- POSTED: 01 Oct 2013 13:46
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A burst underground pipe -- not heavy rain or an intense fixture schedule -- has been fingered as the main culprit for wrecking a Hong Kong pitch that played host to some of the Premier League's biggest names.
HONG KONG: A burst underground pipe -- not heavy rain or an intense fixture schedule -- has been fingered as the main culprit for wrecking a Hong Kong pitch that played host to some of the Premier League's biggest names.
Manchester City, Tottenham Hotspur and Sunderland featured in the Barclays Asia Trophy played on a swampy Hong Kong Stadium pitch in July before Manchester United arrived to play local club Kitchee.
Authorities discovered the problem just days before the pre-season tournament began, the South China Morning Post reported on Tuesday. Significant areas of the pitch were devoid of grass and days of heavy rain made the quagmire even worse.
At least two players -- Jan Vertonghen of Spurs and Matija Nastasic of Manchester City -- suffered injuries.
"A pipe from the underground sprinkling system had burst. Unfortunately, this was right under the centre circle and no one knew about it for a long time," Hong Kong Football Association chairman Brian Leung told the SCMP.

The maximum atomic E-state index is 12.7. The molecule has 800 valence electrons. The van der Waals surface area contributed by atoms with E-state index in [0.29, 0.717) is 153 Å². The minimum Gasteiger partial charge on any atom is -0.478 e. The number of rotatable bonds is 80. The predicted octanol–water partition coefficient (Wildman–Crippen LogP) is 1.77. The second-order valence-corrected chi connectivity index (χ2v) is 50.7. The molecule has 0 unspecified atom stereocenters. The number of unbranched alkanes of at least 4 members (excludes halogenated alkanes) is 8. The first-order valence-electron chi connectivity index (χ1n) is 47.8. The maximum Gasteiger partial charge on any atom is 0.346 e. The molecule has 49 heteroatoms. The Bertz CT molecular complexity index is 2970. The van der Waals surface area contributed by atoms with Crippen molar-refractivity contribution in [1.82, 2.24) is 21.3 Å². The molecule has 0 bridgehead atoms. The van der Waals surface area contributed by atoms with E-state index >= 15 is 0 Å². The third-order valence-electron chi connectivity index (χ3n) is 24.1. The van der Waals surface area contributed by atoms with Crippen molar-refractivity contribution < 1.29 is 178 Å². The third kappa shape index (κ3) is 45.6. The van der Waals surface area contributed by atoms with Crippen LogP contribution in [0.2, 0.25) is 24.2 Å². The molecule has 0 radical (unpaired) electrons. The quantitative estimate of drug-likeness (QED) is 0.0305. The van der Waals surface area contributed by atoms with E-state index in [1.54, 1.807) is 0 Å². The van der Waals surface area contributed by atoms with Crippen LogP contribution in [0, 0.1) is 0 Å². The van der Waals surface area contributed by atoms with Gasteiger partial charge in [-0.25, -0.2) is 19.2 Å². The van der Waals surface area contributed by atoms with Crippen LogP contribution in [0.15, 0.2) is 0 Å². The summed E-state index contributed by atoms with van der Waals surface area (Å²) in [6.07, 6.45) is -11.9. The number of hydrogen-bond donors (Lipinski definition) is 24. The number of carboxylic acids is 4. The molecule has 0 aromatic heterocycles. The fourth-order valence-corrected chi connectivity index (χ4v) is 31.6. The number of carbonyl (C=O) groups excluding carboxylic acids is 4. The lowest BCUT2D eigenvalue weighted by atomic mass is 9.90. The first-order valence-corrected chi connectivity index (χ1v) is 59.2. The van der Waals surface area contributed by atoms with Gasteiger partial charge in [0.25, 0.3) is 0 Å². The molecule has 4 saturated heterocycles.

"Every time they turned on the sprinklers, water was gushing out from the broken area, saturating the ground underneath."
"The excuse that the Hong Kong Stadium pitch couldn't handle the frequency of matches was a complete red herring," HKFA chief executive Mark Sutcliffe told the SCMP, adding that the volume of rain was "a contributory factor only".
The original designer of the pitch was from the Hong Kong Jockey Club and had used the profile for a racetrack, installing irrigation pipes under the playing area instead of the surroundings, the SCMP said, citing a source.
Spurs manger Andre Villas-Boas reacted angrily after seeing defender Vertonghen pick up an ankle injury while Paolo Di Canio, the then-manager of Sunderland, who has since been sacked, branded the surface "a killer pitch".
"We're not hiding from the fact that the pitch has been very difficult and we will have to look at the criteria for where we take this next time." Premier League chief executive Richard Scudamore told British media following the tournament.
Hong Kong Stadium also hosted a match between the British and Irish Lions and the Barbarians in June and is the venue for the annual Hong Kong Rugby Sevens tournament.
The pitch was closed for 53 days during which emergency repairs and maintenance were carried out, the SCMP report said.